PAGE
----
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New Market streetscape nearly complete

Roberto Godoy, a concrete finisher for Contract ing Unlimited Inc. of Harrisonburg, uses a masonry trowel to smooth out the curb and guttering being installed on Congress Street in New Market on Monday. Rich Cooley/Daily

By Alex Bridges

New Market residents and visitors should see changes to their downtown next month.

Town Manager Evan Vass said Wednesday he expects crews to reach substantial completion on the second and last phase of New Market's Streetscape project in about three weeks. The final completion date depends on when the contractor satisfies the town and Virginia Department of Transportation's "punch list" items.

Phase II calls for improvements on Congress Street that extend from the first stage of the project. Crews finished approximately 60 percent of the second phase of the project this week. Workers were installing curb and gutters along the east side of the southern portion of the project, Vass explained. The southern section covers South Congress Street (U.S. 11) from Lee Street to Stuart Street. The other block of Congress Street in the project covers Seminary Lane to Breckinridge Lane.

"The objective is to beautify and enhance the downtown business corridor and residential corridor," Vass said. "It's something both residents and visitors can be proud of."

LINCO Inc., of Waynesboro, is the general contractor on the project.

A total of four linear blocks have undergone some alteration associated with the streetscape project. The town has replaced sidewalks and curb and gutter, installed new, historic-themed streetlamps and plantings on three of the four blocks. The project calls for landscaping and lighting for the northernmost section of Congress Street from Breckingridge to Seminary as well as some minor modifications to the sidewalk, Vass explained.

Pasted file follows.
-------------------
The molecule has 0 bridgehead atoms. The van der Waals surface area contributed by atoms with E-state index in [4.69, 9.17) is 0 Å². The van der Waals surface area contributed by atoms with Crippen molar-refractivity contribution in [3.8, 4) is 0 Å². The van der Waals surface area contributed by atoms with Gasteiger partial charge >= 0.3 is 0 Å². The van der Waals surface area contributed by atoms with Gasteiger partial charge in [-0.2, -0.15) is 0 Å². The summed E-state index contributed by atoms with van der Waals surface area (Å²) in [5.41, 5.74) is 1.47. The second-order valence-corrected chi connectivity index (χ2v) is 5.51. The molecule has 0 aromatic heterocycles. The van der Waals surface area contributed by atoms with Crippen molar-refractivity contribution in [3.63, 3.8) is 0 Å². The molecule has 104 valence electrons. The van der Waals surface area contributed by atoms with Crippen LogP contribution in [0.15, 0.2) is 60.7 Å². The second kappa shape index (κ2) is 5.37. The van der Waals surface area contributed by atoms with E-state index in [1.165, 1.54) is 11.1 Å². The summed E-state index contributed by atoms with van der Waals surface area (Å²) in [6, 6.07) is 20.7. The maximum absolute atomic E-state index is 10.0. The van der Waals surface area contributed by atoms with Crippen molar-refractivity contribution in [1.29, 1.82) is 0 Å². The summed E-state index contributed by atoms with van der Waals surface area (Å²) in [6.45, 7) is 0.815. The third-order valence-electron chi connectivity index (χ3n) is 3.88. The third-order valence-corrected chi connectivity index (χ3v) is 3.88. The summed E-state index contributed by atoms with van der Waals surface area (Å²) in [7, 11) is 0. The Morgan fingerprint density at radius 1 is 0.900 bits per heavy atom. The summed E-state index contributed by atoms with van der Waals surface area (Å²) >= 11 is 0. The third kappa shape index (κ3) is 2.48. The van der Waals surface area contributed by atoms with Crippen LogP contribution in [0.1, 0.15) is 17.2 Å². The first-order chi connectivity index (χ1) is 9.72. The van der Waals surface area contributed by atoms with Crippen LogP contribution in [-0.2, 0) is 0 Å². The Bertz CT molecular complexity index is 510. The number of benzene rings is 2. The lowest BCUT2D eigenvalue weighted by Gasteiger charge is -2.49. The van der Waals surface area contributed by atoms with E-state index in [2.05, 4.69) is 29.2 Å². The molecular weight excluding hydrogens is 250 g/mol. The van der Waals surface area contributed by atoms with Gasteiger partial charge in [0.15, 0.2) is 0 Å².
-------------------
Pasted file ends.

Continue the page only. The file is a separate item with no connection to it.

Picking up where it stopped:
Crews working on the second phase also have been pulling up sidewalk bricks in front of the historic Calvert House at 9485 S. Congress St. The bricks were made in New Market during the construction of the home in the early 1800s, according to the town newsletter. Crews plan to re-lay the historic bricks per the project specifications to increase sidewalk safety.

The second phase costs $514,000. A federal enhancement grant administered through the state covers 80 percent of the cost, leaving the town to pay the remaining 20 percent, according to Vass. The first phase cost $1.2 million and included the same funding sources, Vass explained.

Mother nature often controlled the work schedule.

"[The] temperature needs to be at 40 degrees or above for concrete to be poured and so we've had several weeks where we've struggled with temperatures and/or rain," Vass said.

Forecasts call for inclement weather at the end of this week.

"I think if the weather is cooperative, we're probably two to three weeks away," Vass added. "That's a big assumption that the weather's going to cooperate."

The first phase covered two blocks in the core of downtown - Lee Street north to the intersection of Old Cross Road, then from Old Cross Road to Seminary Lane. The phase included new sidewalks, curb and gutters, landscaping, trees, lighting and street furniture. The phase also included the replacement of the traffic signal at Congress and Old Cross Road that comprised a significant portion of the cost for the section.

Projects like this can create issues regardless of when construction occurs.

"I think any time you do a public works project of this magnitude in the historic downtown business corridor it's an interruption," Vass said. "We acknowledge that so I don't think there's any particularly good time to do it.

"We've enjoyed a lot of cooperation from our downtown residents and business owners," Vass added. "We appreciate that and I think the finished product will be something we'll all be proud of."

Contact staff writer Alex Bridges at 540-465-5137 ext. 125, or abridges@nvdaily.com


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